It was 11:30 p.m. on a hot June evening. I was sitting in my car, locked in wall to wall traffic, wishing I had taken a different interstate route back to my frilly downtown Nashville apartment. Traffic had been creeping slowly for half an hour, and then lurched to a complete halt in the middle of the night on a Sunday. It was at approximately that moment that Last of My Kind by Jason Isbell, a song I’ve heard hundreds of times, came over the radio with renewed force and meaning.
“I couldn’t be happy in the city tonight.
Can’t see the stars for the neon light.
Sidewalks dirty and the river’s worse,
underground trains all run in reverse…
Am I the last of my kind?
Am I the last of my kind?”
“What on earth am I doing here?” I asked myself. Right then and there, I knew in my gut that it was time to come home. My six month business trip in Nashville had been educational and fun, but I discovered quickly that it was not my home.
From February to August I worked in the executive branch of state government, lobbying legislators and tracking bills for the Department of Revenue. I got a good long look behind the curtain, and came to the decision that it was just not for me. Many of our political leaders are honest, intelligent and godly men. I hold people like Reps. Jason Zachary and Jeremy Faison or Governor Lee in the highest regard both personally and professionally. Additionally, the assistants, lobbyists, liaisons, and great people at the Dept. of Revenue welcomed me with open arms, and did their best to make me feel at home in Nashville.
However, as has been thoroughly reported on and covered elsewhere, an extremely divisive and morally ambiguous element came to prominence in state government during my time in Nashville. Sadly, to some in politics the Bible is as merely a heavy tomb that can often be used to bludgeon their foes.
This is not a primary reason for my departure. Rather, it served to show me just how good we have it in East Tennessee, and particularly how good I have had it working for Congressman Tim Burchett, a politician who has built a career on one guiding principle, keep your dadgum word. In an era in which republican politics is dominated by “sheep in sheeps clothing”, Tim isn’t afraid to call a spade a spade, and to stand and fight when the time calls for it. I am beyond excited to get back to working for him.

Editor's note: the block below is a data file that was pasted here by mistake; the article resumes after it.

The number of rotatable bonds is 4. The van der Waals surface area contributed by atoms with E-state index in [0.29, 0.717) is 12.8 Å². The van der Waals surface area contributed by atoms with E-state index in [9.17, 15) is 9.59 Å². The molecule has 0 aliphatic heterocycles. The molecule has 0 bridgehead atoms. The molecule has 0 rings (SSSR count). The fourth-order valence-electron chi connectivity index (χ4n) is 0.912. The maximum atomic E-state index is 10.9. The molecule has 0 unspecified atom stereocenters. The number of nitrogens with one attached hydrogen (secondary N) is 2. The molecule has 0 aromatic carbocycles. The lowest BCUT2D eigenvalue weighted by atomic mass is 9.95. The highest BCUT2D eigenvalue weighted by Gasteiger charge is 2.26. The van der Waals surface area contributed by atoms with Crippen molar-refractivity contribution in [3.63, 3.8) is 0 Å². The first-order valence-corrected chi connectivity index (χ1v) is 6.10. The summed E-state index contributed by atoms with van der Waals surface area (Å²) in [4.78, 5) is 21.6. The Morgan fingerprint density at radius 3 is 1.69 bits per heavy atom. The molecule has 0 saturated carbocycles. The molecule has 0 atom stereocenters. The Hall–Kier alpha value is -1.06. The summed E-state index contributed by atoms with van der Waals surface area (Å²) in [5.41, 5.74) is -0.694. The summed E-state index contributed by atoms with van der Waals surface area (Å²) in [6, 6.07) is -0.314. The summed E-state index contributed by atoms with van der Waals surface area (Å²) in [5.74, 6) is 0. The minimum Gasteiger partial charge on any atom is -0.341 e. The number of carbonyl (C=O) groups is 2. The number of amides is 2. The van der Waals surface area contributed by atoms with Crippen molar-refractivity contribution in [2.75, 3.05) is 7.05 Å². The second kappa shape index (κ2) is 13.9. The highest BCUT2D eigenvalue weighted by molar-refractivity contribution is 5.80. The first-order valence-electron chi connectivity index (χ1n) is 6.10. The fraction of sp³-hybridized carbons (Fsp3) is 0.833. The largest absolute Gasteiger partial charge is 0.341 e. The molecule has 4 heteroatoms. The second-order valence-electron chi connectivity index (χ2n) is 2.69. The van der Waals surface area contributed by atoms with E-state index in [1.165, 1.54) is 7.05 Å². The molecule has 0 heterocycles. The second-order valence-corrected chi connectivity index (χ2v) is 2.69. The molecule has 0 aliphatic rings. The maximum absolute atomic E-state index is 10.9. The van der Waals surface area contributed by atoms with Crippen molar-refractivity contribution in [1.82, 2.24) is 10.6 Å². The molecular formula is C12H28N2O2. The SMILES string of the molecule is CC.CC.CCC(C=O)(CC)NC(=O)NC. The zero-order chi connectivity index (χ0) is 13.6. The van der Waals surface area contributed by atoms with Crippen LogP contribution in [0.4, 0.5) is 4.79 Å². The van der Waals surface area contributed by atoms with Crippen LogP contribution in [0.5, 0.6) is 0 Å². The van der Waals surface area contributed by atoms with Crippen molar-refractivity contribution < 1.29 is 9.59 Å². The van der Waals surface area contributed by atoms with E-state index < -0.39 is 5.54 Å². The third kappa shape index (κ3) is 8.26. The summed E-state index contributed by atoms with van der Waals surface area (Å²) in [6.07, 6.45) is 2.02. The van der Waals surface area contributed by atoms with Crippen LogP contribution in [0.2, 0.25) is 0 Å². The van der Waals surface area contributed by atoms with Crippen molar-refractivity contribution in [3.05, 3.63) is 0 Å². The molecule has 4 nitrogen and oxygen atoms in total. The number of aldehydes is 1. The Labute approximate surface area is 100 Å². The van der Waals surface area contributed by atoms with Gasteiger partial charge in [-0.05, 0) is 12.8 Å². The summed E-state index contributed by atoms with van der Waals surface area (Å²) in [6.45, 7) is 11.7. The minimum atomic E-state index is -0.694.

“So many people with so much to do.
Winters so cold my face turned blue.
Old men sleeping on the filthy ground.
Nobody else here seems to care,
They walk right past them like they ain’t even there.
Am I the last of my kind?”
My friend Alex Zimmermann once dubbed Nashville The Land of Soy Milk and Honey. It is wrought with instagram influencers, eight dollar coffees, and a hustle and bustle that is too foreign for this Knoxvillian. Russel Kirk wrote that “veneration withers upon the pavements.” This simply means that an element of our humanity, our reverence for God and life that is naturally fostered by the sight of stars and the sounds of mountain streams, gets lost in the concrete jungle. Nashville is a fast paced city on the cutting edge of every trend and fashion, full of people who tore up their roots and set out to hit the big time. Crazy as it may seem, the bright lights and posh amenities of the city just don’t hold much appeal for me. I’d pit Long’s Drug Store or Chandler’s Deli against any crêperie or coffee shop Nashville has to offer.
Ultimately, Knoxville is home to my family, biological and otherwise. I miss the afternoon’s at grandma and gpa’s, the poker games with the guys, the campaign trail with Tim, and the meal’s at Aubreys with my family far more than I loved anything I found in the city. To me, you cannot put a price tag on the life I have back home in Knoxville, and I doubt anything going forward will be able to lure me away again. It’s good to be home.